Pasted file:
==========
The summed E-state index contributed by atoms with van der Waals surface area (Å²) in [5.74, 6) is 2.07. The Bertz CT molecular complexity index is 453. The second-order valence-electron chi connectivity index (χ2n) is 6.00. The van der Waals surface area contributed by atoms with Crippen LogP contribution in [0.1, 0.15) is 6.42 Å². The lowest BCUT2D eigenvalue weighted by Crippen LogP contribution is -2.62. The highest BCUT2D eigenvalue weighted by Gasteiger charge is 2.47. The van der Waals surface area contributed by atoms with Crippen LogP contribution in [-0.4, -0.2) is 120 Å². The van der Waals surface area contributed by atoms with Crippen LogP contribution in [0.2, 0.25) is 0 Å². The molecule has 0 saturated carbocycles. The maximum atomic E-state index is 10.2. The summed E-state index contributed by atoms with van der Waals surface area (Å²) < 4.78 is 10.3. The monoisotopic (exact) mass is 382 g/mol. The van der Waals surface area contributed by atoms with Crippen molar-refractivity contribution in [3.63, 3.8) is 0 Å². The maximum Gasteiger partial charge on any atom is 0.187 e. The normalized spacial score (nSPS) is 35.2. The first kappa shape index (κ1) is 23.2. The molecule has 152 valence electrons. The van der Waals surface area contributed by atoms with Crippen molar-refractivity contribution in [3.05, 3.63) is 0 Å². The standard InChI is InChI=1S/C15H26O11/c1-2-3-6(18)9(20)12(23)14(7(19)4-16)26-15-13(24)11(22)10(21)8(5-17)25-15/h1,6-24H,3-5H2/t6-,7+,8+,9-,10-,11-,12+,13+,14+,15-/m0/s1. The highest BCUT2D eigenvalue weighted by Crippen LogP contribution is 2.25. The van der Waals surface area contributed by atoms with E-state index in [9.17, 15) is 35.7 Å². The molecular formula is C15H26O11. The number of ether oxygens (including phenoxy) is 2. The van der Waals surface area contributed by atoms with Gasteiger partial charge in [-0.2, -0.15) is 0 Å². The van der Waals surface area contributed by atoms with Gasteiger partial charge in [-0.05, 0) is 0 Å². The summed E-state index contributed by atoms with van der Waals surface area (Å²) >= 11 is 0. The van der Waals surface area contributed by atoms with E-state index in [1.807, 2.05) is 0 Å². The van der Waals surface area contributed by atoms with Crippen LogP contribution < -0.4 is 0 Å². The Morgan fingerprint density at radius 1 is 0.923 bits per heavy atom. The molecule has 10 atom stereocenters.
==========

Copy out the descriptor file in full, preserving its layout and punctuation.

The summed E-state index contributed by atoms with van der Waals surface area (Å²) in [5.74, 6) is 2.07. The Bertz CT molecular complexity index is 453. The second-order valence-electron chi connectivity index (χ2n) is 6.00. The van der Waals surface area contributed by atoms with Crippen LogP contribution in [0.1, 0.15) is 6.42 Å². The lowest BCUT2D eigenvalue weighted by Crippen LogP contribution is -2.62. The highest BCUT2D eigenvalue weighted by Gasteiger charge is 2.47. The van der Waals surface area contributed by atoms with Crippen LogP contribution in [-0.4, -0.2) is 120 Å². The van der Waals surface area contributed by atoms with Crippen LogP contribution in [0.2, 0.25) is 0 Å². The molecule has 0 saturated carbocycles. The maximum atomic E-state index is 10.2. The summed E-state index contributed by atoms with van der Waals surface area (Å²) < 4.78 is 10.3. The monoisotopic (exact) mass is 382 g/mol. The van der Waals surface area contributed by atoms with Crippen molar-refractivity contribution in [3.63, 3.8) is 0 Å². The maximum Gasteiger partial charge on any atom is 0.187 e. The normalized spacial score (nSPS) is 35.2. The first kappa shape index (κ1) is 23.2. The molecule has 152 valence electrons. The van der Waals surface area contributed by atoms with Crippen molar-refractivity contribution in [3.05, 3.63) is 0 Å². The standard InChI is InChI=1S/C15H26O11/c1-2-3-6(18)9(20)12(23)14(7(19)4-16)26-15-13(24)11(22)10(21)8(5-17)25-15/h1,6-24H,3-5H2/t6-,7+,8+,9-,10-,11-,12+,13+,14+,15-/m0/s1. The highest BCUT2D eigenvalue weighted by Crippen LogP contribution is 2.25. The van der Waals surface area contributed by atoms with E-state index in [9.17, 15) is 35.7 Å². The molecular formula is C15H26O11. The number of ether oxygens (including phenoxy) is 2. The van der Waals surface area contributed by atoms with Gasteiger partial charge in [-0.2, -0.15) is 0 Å². The van der Waals surface area contributed by atoms with Gasteiger partial charge in [-0.05, 0) is 0 Å². The summed E-state index contributed by atoms with van der Waals surface area (Å²) >= 11 is 0. The van der Waals surface area contributed by atoms with E-state index in [1.807, 2.05) is 0 Å². The van der Waals surface area contributed by atoms with Crippen LogP contribution < -0.4 is 0 Å². The Morgan fingerprint density at radius 1 is 0.923 bits per heavy atom. The molecule has 10 atom stereocenters.